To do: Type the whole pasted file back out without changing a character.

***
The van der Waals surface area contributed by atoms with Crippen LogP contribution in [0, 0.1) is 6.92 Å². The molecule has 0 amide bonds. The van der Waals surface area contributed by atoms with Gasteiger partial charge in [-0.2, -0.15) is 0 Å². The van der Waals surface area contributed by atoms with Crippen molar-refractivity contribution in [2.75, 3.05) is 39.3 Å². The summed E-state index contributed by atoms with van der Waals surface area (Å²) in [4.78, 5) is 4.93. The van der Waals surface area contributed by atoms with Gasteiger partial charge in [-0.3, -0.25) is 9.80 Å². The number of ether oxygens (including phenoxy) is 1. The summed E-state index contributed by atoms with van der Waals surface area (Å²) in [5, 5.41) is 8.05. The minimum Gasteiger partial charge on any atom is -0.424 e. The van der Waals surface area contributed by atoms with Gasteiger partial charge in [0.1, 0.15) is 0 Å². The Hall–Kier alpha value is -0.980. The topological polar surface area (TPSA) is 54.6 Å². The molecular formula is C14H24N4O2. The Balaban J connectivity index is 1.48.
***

The van der Waals surface area contributed by atoms with Crippen LogP contribution in [0, 0.1) is 6.92 Å². The molecule has 0 amide bonds. The van der Waals surface area contributed by atoms with Gasteiger partial charge in [-0.2, -0.15) is 0 Å². The van der Waals surface area contributed by atoms with Crippen molar-refractivity contribution in [2.75, 3.05) is 39.3 Å². The summed E-state index contributed by atoms with van der Waals surface area (Å²) in [4.78, 5) is 4.93. The van der Waals surface area contributed by atoms with Gasteiger partial charge in [-0.3, -0.25) is 9.80 Å². The number of ether oxygens (including phenoxy) is 1. The summed E-state index contributed by atoms with van der Waals surface area (Å²) in [5, 5.41) is 8.05. The minimum Gasteiger partial charge on any atom is -0.424 e. The van der Waals surface area contributed by atoms with Gasteiger partial charge in [0.1, 0.15) is 0 Å². The Hall–Kier alpha value is -0.980. The topological polar surface area (TPSA) is 54.6 Å². The molecular formula is C14H24N4O2. The Balaban J connectivity index is 1.48.